Yes, they do. So following through on that, what are you seeing that you can put -- tangibly put your hands on visibility-wise, that gives you comfort about the Oil and Gas segment? Because clearly, and we've traveled together, Jim, every -- by the time you walked into a meeting, people say are you seeing an industrial slowdown, and the first thing you'd say is no. And so, clearly, your data says no, you're not seeing that. But on the Oil and Gas, what are you seeing today?

Alan S. McKim

I think we did a second quarter P&L review, as we do every quarter. And through that, we view across the entire business and meeting with the management team and looking at their forecast and their guidance and meeting with the sales leadership and talking about the pipeline and the projects, looking at utilization and looking at revenue by job type, we kind of pull all these different metrics together and these are the key performance indicators that we look at. And that's really where we come up with our guidance to you and to the company.

James M. Rutledge

Absolutely.

Alan S. McKim

And just looking at some of the activity, it's drier now in Western Canada and our equipment's out there and working. We've got some, a nice project pipeline in the Environmental business that's going strong. We had some nice waste projects that we're working on. And certainly, if there is any events, that's going to be upside. So I don't know, we feel pretty confident, Michael.

Michael E. Hoffman - Wunderlich Securities Inc., Research Division

And has GE started shipping?

James M. Rutledge

We typically don't talk about individual customers on the phone there. But we do certainly have a nice pipeline of projects that we're very actively involved in.

Operator

Our next question is coming from the line of Rich Wesolowski with Sidoti & Company.

Richard Wesolowski - Sidoti & Company, LLC

A few of the oilfield service companies have discussed heavier competition, even in the more active oil-rich basins, would you relay in which regions or field Oil and Gas service lines you've seen pricing pressure, if anywhere? And discuss if there's any reason why Clean Harbors would be insulated from an influx of competition, if it's happening today or were to occur in the future?

Alan S. McKim

Certainly, I think in North Dakota, I mean, we've got a land fill there that we're actually adding more capital spending this year and also, adding an expansion of our permit data to do more thermal treatment of materials. We're just seeing a tremendous growth there. And I think that is a significant barrier to entry that we have, I think, to other competitors. And we haven't seen any pricing issues in that market. I think in the Marcellus area, there is an oversupply there. And certainly, we're seeing pricing issues as it relates to the solids control packages, our centrifuges packages and some of our rental items. So there would probably be more of a pricing issue in that market. But we are moving our assets out of there, not all of them, but moving significant amount of them, as we mentioned. In Canada, we have tried to take a leadership role in pricing across both our Industrial and our Oil and Gas business there. And I think we've shown and been very successful on that. And I think the margin improvement that Jim's talked about is not just a leverage, but also both incineration in Western Canada price improvements. And I don't see that under any pressure at all right now.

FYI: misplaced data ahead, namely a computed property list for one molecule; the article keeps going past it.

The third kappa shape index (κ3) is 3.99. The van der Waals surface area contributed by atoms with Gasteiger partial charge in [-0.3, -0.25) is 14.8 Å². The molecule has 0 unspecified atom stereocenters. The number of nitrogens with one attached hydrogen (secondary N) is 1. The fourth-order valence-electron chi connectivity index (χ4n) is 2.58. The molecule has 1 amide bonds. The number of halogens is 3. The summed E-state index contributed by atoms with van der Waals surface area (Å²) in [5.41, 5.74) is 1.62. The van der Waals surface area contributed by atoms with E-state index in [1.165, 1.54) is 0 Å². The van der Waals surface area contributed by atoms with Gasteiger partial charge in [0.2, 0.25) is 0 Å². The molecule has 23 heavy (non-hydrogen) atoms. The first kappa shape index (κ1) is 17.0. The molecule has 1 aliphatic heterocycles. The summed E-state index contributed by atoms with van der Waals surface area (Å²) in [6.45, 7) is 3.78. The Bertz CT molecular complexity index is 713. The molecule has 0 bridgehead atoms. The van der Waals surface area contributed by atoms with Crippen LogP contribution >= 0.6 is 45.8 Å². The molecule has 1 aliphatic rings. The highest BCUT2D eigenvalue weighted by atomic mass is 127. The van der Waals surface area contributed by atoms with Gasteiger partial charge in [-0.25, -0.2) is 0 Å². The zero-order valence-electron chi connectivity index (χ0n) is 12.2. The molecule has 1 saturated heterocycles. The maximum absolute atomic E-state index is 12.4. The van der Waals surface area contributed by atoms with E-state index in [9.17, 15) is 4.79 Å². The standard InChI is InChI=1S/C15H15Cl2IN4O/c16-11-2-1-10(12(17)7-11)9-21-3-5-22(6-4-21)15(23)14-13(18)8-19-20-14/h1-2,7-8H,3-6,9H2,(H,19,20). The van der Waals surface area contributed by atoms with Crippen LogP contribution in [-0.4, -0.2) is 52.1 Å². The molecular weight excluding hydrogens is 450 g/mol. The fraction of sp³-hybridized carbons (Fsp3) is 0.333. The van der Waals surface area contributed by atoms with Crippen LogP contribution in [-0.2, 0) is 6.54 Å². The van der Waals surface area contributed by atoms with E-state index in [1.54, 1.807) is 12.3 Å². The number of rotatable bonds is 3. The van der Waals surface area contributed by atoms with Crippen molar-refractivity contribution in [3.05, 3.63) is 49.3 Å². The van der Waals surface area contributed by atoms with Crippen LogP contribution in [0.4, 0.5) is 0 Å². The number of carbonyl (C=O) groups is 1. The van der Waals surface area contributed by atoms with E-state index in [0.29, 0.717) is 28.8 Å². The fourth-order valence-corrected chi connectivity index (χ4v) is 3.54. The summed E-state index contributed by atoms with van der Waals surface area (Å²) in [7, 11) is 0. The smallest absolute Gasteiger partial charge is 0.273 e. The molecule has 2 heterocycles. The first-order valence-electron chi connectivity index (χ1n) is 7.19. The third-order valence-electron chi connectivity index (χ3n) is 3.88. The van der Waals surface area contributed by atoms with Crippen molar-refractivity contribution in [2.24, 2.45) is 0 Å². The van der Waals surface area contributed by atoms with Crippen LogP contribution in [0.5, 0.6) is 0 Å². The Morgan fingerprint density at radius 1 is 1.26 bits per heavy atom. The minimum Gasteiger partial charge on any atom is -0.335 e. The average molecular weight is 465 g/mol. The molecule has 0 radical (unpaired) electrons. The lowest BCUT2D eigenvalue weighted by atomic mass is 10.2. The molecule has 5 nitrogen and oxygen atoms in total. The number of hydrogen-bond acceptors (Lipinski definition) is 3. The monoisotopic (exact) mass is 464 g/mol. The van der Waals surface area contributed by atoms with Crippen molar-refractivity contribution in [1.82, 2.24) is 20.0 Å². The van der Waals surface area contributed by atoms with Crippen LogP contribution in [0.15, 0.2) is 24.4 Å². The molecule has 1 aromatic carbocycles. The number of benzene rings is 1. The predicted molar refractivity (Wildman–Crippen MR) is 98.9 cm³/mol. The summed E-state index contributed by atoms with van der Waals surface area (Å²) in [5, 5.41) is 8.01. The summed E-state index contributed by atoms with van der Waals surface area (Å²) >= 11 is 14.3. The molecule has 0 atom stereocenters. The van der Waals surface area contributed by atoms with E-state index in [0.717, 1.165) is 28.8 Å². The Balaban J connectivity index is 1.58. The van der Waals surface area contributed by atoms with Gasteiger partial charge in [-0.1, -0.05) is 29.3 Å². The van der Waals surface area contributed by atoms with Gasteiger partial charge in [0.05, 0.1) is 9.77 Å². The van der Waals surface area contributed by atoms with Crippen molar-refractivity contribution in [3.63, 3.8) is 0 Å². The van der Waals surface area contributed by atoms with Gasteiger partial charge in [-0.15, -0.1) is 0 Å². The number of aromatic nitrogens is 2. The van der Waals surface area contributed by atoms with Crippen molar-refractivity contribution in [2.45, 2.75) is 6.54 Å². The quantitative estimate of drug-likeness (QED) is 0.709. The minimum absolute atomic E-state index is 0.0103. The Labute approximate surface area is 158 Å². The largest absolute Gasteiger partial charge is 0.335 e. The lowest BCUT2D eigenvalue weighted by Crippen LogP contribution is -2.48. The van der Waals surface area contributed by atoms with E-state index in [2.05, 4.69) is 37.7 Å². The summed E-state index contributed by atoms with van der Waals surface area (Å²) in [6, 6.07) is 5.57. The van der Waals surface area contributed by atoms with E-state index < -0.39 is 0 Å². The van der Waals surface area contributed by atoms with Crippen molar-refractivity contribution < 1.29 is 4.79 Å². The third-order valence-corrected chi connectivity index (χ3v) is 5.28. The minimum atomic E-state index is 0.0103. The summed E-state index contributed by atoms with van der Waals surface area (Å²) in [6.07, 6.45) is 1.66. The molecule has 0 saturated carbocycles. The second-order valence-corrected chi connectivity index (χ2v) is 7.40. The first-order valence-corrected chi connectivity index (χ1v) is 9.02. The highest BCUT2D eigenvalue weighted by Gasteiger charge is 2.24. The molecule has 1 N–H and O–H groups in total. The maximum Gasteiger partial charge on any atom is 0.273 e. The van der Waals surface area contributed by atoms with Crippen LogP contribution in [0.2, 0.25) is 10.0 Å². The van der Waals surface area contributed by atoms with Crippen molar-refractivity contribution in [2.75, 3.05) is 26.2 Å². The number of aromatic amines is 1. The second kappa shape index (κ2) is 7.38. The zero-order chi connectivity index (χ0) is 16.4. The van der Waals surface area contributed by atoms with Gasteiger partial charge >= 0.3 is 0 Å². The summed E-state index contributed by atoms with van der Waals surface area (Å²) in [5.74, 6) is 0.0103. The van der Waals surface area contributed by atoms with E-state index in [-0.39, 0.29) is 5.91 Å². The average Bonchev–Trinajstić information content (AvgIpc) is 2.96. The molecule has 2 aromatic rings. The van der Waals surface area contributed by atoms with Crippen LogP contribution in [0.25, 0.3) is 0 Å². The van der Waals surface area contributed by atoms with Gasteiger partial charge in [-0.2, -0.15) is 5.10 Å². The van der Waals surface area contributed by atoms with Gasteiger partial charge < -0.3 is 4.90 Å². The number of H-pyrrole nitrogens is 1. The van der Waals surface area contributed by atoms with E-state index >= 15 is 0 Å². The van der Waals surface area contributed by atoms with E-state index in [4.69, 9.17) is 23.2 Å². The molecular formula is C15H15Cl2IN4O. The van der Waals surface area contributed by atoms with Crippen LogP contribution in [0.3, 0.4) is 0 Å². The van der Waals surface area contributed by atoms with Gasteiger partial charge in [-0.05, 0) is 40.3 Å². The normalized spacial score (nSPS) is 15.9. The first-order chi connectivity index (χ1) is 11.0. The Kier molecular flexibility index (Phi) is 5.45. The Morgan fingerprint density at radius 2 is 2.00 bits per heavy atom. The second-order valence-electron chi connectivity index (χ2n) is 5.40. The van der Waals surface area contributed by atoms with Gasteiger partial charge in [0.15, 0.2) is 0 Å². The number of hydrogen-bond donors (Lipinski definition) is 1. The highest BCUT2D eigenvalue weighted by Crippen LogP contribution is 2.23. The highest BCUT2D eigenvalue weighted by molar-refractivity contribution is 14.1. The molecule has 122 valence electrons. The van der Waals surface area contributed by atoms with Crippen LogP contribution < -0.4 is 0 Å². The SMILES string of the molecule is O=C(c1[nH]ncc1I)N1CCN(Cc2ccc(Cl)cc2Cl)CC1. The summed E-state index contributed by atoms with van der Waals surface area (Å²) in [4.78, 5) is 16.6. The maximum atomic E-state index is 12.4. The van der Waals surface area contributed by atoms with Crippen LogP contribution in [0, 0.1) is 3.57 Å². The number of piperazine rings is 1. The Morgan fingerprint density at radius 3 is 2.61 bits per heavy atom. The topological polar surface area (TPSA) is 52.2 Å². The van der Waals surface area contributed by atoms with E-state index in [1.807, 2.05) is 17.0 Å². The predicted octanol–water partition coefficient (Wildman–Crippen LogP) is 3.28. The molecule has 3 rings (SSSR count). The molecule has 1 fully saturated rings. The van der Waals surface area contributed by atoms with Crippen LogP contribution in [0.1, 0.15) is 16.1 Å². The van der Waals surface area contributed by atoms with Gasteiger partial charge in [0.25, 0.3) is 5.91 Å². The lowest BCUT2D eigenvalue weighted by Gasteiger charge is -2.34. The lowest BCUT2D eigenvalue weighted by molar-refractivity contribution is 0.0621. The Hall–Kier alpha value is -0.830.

Richard Wesolowski - Sidoti & Company, LLC

Great. You mentioned, either Jim or Alan had mentioned that about 1/3 of your Peak assets were in transit and, and excuse me if I misquoted that, but I was wondering, what share of that has already been moved? Going after really, what share of your field Oil and Gas assets will have had to have been moved during the past year?

Alan S. McKim

Yes, we would say roughly maybe about 2/3 of that. And we're kind of, now being in the third quarter and it should continue into the fourth quarter. But probably about 2/3, somewhere around there.

Richard Wesolowski - Sidoti & Company, LLC

Okay. And then, lastly, given the widening discount to WTI that oil sands producers are receiving for their product, is that $60 a barrel WTI that we've always looked at as a level at which activity would slow, still valid? Or is that higher now?

Alan S. McKim

I think it's typical. But I think in Western Canada, particularly in the Oil Sands, we have seen no curtailment in capital investment there, and we are building out more capacity. And as Jim talked about some of our capital spending, we're adding 50 hydrovacs over the next couple of years there. We've ordered 25, and we expect to continue to invest both through acquisition, as well as investment in hydrovacs because the oil sands is growing, and we think the capacity to transport is going to be resolved. And so either further growth, we'll see. So we're really excited about the business. And even at $60, we see that continuing investment up there.